75 years ago this week: First Hall-of-Fame class elected
It was 75 years ago this week that the first class of the National Baseball Hall of Fame was voted on. This class of five would set the tone for absolute greatness in one of the world’s greatest sports. The inaugural class of 1936 included legendary centerfielder and all-around nice guy Ty Cobb of the Detroit Tigers (1905-28); pitcher Walter Johnson of the Washington Senators (1907-27); pitcher Christy Mathewson of the New York Giants (1900-16); right fielder, New York Yankee legend and the thorn in the side of the Boston Red Sox for 86 years, Babe Ruth (1914-35), and shortstop Honus Wagner of the Pittsburgh Pirates (1897-1917).
When the hall opened its doors in Cooperstown, NY in 1939, the Fab Five were joined by 1937 inductees, second baseman Nap Lajoie (1896-1916) and centerfield Tris Speaker (1907-28) of the Cleveland Indians. Manager Connie Mack of the Philadelphia Athletics (1894-1950) and pitcher Cy Young of the Red Sox (1890-1911) rounded out the rest of the class. The Class of 1938 had just one player, Grover Cleveland Alexander.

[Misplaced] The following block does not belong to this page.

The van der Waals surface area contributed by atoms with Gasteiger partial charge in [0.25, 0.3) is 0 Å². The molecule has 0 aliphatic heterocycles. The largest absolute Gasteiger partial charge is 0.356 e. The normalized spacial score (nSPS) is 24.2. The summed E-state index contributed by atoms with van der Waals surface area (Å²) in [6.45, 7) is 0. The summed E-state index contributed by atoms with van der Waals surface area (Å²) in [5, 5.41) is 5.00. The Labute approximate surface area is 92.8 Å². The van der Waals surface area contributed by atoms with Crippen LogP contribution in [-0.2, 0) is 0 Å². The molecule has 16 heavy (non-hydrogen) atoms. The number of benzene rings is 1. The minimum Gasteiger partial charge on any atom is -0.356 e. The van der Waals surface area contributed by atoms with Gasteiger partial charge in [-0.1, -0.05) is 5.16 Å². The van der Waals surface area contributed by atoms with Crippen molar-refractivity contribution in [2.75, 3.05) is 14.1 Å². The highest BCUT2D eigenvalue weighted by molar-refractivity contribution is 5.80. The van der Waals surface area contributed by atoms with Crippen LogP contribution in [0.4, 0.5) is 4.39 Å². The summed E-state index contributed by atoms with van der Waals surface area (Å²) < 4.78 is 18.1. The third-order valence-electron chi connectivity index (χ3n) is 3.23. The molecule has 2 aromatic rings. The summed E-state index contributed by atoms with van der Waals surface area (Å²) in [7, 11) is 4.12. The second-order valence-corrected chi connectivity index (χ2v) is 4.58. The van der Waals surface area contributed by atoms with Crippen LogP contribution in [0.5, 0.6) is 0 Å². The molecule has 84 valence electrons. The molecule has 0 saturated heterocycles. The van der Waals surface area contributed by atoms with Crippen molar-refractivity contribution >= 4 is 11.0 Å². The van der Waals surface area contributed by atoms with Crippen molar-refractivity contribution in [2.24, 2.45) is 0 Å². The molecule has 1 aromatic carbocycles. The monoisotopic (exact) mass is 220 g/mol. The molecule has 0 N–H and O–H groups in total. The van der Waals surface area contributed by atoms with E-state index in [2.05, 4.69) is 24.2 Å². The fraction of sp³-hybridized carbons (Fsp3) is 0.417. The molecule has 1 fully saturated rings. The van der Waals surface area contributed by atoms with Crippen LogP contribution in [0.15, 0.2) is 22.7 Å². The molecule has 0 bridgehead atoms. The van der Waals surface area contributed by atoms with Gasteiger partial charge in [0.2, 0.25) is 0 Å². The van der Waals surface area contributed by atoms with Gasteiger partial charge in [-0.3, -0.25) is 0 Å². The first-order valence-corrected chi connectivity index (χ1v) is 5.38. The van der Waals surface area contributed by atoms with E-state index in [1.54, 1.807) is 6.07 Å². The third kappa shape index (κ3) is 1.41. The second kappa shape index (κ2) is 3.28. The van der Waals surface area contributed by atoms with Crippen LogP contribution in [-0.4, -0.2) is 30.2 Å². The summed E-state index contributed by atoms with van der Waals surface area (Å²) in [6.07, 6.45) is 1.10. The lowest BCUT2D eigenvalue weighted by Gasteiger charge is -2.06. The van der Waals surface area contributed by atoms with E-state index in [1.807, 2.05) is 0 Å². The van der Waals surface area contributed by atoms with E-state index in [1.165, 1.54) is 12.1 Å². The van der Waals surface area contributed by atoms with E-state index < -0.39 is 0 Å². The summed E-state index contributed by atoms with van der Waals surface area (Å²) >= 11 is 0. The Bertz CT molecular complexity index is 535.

The largest class at the time was 1939 and saw the enshrinement of first baseman Cap Anson of the Chicago White Stockings (1871-97); second baseman Eddie Collins of the Athletics (1906-30); catcher Buck Ewing of the New York Gothams (1880-97); first baseman Lou Gehrig of the Yankees (1923-39); right fielder Willie Keeler of the New York Highlanders (1892-1910); pitcher Charles Radbourn of the Providence Grays (1881-91) and first baseman George Sisler of the St. Louis Browns (1915-22, 1924-30).
Since the hall was established, 234 players, 20 managers, nine umpires and 32 pioneers and executives have been elected. The Class of 2011 scheduled for induction this summer will see second baseman Roberto Alomar of the Toronto Blue Jays (1988-2004) and pitcher Bert Blyleven of the Minnesota Twins (1970-92) join the long list of baseball luminaries.